A sweep of global websites making environmental claims has found tactics that could be considered misleading on 40% of the sites checked.
The annual online study, run by the International Consumer Protection Enforcement Network (ICPEN), gives consumer authorities across the world the opportunity to target fraudulent, deceptive or unfair conduct online.
This year's sweep focused on environmental claims for the first time, analysing almost 500 websites promoting online products and services across a range of sectors, including clothes, cosmetics and food. It found four out of 10 websites used an array of tactics that could mislead consumers about the environmental impact or sustainability of their choices.
The UK's Competition and Markets Authority (CMA), which jointly led the review, said the study showed too many websites are pushing misleading green claims, meaning those that do offer a genuine environmental benefit might not get the customers they deserve.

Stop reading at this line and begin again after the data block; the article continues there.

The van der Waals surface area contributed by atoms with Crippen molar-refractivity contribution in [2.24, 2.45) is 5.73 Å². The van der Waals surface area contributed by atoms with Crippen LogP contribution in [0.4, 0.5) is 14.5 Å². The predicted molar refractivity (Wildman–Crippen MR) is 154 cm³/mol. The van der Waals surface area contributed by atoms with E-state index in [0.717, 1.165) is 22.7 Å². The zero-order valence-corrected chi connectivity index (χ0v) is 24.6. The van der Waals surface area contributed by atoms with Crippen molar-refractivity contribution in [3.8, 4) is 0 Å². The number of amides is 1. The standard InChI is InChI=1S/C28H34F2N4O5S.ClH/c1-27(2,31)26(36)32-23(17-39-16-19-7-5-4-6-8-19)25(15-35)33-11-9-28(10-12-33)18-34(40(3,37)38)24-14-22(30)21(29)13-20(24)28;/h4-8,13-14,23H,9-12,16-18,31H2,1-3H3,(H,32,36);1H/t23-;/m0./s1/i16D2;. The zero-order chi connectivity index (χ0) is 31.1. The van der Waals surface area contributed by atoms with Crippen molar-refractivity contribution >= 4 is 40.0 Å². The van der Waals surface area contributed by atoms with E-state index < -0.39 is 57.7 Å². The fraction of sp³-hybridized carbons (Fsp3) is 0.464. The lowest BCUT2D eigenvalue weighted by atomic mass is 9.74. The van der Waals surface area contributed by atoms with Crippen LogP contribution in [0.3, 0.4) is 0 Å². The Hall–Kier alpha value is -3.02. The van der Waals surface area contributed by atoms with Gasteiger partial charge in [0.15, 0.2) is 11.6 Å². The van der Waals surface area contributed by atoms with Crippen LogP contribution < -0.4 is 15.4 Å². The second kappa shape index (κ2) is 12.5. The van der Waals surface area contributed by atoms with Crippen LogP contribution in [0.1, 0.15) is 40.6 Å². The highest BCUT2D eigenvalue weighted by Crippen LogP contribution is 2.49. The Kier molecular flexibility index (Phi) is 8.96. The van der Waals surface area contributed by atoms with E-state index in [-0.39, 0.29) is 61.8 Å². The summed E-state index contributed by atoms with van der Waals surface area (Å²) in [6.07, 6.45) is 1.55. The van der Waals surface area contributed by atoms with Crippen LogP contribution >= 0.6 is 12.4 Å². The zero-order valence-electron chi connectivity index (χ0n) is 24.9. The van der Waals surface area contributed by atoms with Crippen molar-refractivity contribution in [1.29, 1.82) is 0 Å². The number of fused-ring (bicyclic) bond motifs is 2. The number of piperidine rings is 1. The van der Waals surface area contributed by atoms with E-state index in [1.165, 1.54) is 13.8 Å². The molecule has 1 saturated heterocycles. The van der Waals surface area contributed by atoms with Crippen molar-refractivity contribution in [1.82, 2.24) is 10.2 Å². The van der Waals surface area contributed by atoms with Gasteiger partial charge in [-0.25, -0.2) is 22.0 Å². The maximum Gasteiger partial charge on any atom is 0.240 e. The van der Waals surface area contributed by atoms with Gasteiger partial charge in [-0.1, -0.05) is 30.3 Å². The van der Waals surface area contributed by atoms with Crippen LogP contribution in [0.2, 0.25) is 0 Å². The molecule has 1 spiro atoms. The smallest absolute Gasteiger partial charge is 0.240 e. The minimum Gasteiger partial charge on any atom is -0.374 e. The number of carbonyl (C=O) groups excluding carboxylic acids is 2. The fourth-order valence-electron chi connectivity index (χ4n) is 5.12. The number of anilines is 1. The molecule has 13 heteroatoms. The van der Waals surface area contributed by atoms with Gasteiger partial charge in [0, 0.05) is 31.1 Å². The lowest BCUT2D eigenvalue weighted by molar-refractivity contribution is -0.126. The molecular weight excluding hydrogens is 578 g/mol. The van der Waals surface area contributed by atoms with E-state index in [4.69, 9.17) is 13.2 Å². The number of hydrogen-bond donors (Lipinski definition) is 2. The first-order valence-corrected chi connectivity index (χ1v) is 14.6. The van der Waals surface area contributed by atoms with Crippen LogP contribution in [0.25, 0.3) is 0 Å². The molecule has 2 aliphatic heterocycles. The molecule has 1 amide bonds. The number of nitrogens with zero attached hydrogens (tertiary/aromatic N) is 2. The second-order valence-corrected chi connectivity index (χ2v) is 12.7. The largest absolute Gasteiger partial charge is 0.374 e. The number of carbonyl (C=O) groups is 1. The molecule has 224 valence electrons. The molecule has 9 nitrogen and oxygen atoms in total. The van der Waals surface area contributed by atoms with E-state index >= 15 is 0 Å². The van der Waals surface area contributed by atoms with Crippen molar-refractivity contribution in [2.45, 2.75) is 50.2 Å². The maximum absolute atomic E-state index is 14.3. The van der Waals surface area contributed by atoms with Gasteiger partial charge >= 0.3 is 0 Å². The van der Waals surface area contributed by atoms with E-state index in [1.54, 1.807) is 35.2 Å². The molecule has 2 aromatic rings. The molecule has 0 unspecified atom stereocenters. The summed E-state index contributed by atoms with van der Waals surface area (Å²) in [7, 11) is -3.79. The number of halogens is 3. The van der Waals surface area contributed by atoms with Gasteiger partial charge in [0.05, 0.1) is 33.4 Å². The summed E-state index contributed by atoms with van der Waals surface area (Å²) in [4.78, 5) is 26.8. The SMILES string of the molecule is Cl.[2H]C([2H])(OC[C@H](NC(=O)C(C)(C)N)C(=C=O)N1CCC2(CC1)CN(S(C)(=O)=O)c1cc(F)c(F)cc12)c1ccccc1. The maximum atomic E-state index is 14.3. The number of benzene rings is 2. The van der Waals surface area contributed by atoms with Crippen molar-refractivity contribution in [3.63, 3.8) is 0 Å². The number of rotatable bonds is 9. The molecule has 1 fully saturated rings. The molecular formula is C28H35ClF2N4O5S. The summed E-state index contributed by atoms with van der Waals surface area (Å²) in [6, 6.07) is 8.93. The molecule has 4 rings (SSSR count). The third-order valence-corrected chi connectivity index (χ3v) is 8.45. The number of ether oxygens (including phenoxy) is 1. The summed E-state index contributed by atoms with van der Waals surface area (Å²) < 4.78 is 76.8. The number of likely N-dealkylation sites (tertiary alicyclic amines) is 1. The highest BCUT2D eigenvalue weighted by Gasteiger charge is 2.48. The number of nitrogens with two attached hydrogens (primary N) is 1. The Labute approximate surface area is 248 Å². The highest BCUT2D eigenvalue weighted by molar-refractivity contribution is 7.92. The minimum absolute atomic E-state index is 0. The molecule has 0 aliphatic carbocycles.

Michael Briggs, Which? head of sustainability, said: 'This latest research by regulators is a stark warning that many companies are failing to live up to environmental claims about their products and services, leaving the growing number of consumers looking to make more sustainable choices at risk of being misled.
'It's vital that manufacturers and retailers put a stop to greenwashing so that people can trust the information they see and make informed decisions. Otherwise the regulator must be prepared to take action to tackle this issue.'
Many of the websites examined in the survey used tactics that could be considered misleading and therefore potentially break consumer law, such as:
The CMA is currently undertaking its own UK-specific investigation to better understand the impact of green marketing on consumers. It will lookinto the ways that products and services claiming to be 'eco-friendly' are being marketed, and whether consumers could be being misled.
The aim of the investigation is to better understand how consumer protection legislation can be used to tackle false or misleading environmental claims that affect consumers, and support the move towards a low carbon economy through doing so.
The CMA also plans to produce guidance for businesses on how they can best be transparent in the way that they market goods and services in relation to any claims made about environmental impact.